For the second year, UF/IFAS faculty members took a stab at predicting the food-related trends that could end up on your dinner plates and grocery store shelves in 2015. The panel of experts included Doug Archer, Karla Shelnutt, Danielle Treadwell, and Jeff Brecht.
Scan below to get a taste of what’s to come.
1. Wow, that’s … pungent: Americans continue to develop a fondness for fermented foods, which often create strong, unique flavors in such products as kimchi, sauerkraut, beer, wine and yogurt. Besides being fun to eat, such foods are said to be good for digestive health.
2. Cheetos have left the (school) building: School foods will continue to become healthier, thanks to Smart Snacks in School standards that took effect earlier this school year. For instance, a pack of cookies might be replaced by light popcorn; a vending machine chocolate bar by a small serving of peanuts. Those doughnut school fundraisers? Still OK.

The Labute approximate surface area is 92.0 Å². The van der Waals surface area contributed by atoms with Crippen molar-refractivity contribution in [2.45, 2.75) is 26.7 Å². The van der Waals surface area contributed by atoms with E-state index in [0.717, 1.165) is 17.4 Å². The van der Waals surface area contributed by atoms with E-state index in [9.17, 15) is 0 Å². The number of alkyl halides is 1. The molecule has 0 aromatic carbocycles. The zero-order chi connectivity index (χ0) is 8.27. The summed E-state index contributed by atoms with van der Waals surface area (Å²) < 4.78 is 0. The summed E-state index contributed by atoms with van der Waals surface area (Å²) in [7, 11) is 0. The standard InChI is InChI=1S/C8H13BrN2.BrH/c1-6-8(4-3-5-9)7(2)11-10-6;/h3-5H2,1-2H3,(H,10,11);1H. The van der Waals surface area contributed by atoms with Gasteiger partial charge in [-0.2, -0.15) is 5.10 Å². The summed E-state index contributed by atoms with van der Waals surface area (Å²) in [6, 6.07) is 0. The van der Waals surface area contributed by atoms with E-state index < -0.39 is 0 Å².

3. And they’re eating veggies, too: Getting kids to eat more fruits and vegetables may be as easy as linking Florida farmers with school food service directors, and connecting bona fide chefs to school food directors, to ensure that school lunches taste great. UF/IFAS’ Farm to School team is helping forge these relationships with the hope that students will then ask for fresh foods at home.
4. Hot enough for ya?: New and more intense flavors, such as smoky flavor infused into alcoholic and non-alcoholic beverages, will become more commonplace. Hot foods will become hotter.
5. No slightly-less-than-perfect tomato left behind: UF/IFAS faculty members are working on postharvest technology and handling practices for the fresh fruit and vegetable industries that will work for small operators, such as those at farmers’ markets. Smartphone apps to help smaller producers make harvest and handling decisions are in the works, as are hot water treatments to reduce decay and boost antioxidants in fresh produce.
6. Would you like to downsize that?: “Minimalism” is becoming a new word in food—with smaller portions being offered both at home and in restaurants. The goal is to help folks understand smaller portions lead to better health.